The healthcare situation in Sierra Leone is especially grave and deplorable. The infant mortality rate is the fifth highest in the world and life expectancy is extremely low.
Hopes are high for the future, however, owing to recent reforms in the system and the government prioritization of such reforms. Medical care has become free for pregnant women and children under the age of 5.
However, further development of health services is required if such services are to effectively meet the needs of the population.
Too often, benign health problems become a matter of life and death. This is usually due to a lack of preventative measures, and poor hygiene.
Furthermore, health and medical establishments are unable to guarantee even the most basic quality of care.
Female genital mutilation
Female genital mutilation is still practiced in certain regions of Sierra Leone. One estimate is that more than 30% of young girls have been subjected to this particular operation.
The procedure is dangerous and dirty and can have serious consequences for the health of the young girls involved. Infections, hemorrhages, and other problems are not uncommon.
Right to Education
Nearly 30% of children in Sierra Leone are uneducated.
After years of civil war which led to the closing of many educational establishments, there has been some improvement in school accessibility.
Even so, it remains very difficult for certain children to go to school, particularly in remote regions of the country.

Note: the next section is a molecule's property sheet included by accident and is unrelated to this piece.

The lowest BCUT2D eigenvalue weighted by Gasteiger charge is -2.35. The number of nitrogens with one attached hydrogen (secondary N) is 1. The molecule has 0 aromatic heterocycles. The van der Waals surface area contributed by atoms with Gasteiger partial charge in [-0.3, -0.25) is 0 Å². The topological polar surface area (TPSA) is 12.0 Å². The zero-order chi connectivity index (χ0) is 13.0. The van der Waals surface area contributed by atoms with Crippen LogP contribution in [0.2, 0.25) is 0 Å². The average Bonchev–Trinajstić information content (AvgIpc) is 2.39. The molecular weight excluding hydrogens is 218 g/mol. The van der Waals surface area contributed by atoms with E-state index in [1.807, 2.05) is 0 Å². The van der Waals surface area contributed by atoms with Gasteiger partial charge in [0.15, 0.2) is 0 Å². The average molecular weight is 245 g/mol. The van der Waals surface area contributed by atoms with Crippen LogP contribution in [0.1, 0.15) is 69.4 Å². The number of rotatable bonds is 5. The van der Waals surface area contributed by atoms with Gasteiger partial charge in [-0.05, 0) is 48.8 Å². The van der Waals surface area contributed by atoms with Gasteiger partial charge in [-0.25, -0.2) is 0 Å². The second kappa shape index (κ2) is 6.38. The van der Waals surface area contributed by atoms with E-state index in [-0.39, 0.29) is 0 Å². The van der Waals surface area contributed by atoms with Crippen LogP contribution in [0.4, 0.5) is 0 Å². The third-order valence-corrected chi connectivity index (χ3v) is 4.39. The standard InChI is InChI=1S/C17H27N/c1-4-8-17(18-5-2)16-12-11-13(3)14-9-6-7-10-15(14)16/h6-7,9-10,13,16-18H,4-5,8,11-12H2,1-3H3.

School buildings are dilapidated and the teachers are by and large unqualified. What is more, a large number of children are forced to work to support their needs—a situation that invariably has a detrimental effect on their education.
The armed conflicts that have occurred in Sierra Leone have had a significant and altogether negative impact on the lives of children. Children have in effect been recruited by armed groups that kidnap them at an early age and force them to live under the most atrocious conditions.
Young girls are abducted and raped, while the boys are forced to become soldiers. On orders from their chiefs, they are forced to kill and massacre entire families.
Reintegrating these children into civil life is a very complicated affair. Certain centers have been established to help them to do so. However, because they have known only violence and cruelty over the years, it is difficult for them to return to a normal life.